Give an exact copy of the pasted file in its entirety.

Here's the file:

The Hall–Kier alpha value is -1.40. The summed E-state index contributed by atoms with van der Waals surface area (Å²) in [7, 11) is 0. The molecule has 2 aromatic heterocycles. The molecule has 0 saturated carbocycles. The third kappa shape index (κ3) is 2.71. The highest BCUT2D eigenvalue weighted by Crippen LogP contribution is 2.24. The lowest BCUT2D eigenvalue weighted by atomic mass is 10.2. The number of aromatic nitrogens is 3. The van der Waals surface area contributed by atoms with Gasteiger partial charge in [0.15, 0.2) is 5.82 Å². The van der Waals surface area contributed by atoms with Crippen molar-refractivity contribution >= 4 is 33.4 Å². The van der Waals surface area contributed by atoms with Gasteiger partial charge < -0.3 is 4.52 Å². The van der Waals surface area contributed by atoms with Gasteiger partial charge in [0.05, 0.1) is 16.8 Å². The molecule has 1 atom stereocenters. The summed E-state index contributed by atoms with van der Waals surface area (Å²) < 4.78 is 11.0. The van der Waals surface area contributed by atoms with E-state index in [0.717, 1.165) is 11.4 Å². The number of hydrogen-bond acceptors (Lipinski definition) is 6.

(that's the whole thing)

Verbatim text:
The Hall–Kier alpha value is -1.40. The summed E-state index contributed by atoms with van der Waals surface area (Å²) in [7, 11) is 0. The molecule has 2 aromatic heterocycles. The molecule has 0 saturated carbocycles. The third kappa shape index (κ3) is 2.71. The highest BCUT2D eigenvalue weighted by Crippen LogP contribution is 2.24. The lowest BCUT2D eigenvalue weighted by atomic mass is 10.2. The number of aromatic nitrogens is 3. The van der Waals surface area contributed by atoms with Gasteiger partial charge in [0.15, 0.2) is 5.82 Å². The van der Waals surface area contributed by atoms with Crippen molar-refractivity contribution >= 4 is 33.4 Å². The van der Waals surface area contributed by atoms with Gasteiger partial charge < -0.3 is 4.52 Å². The van der Waals surface area contributed by atoms with Gasteiger partial charge in [0.05, 0.1) is 16.8 Å². The molecule has 1 atom stereocenters. The summed E-state index contributed by atoms with van der Waals surface area (Å²) < 4.78 is 11.0. The van der Waals surface area contributed by atoms with E-state index in [0.717, 1.165) is 11.4 Å². The number of hydrogen-bond acceptors (Lipinski definition) is 6.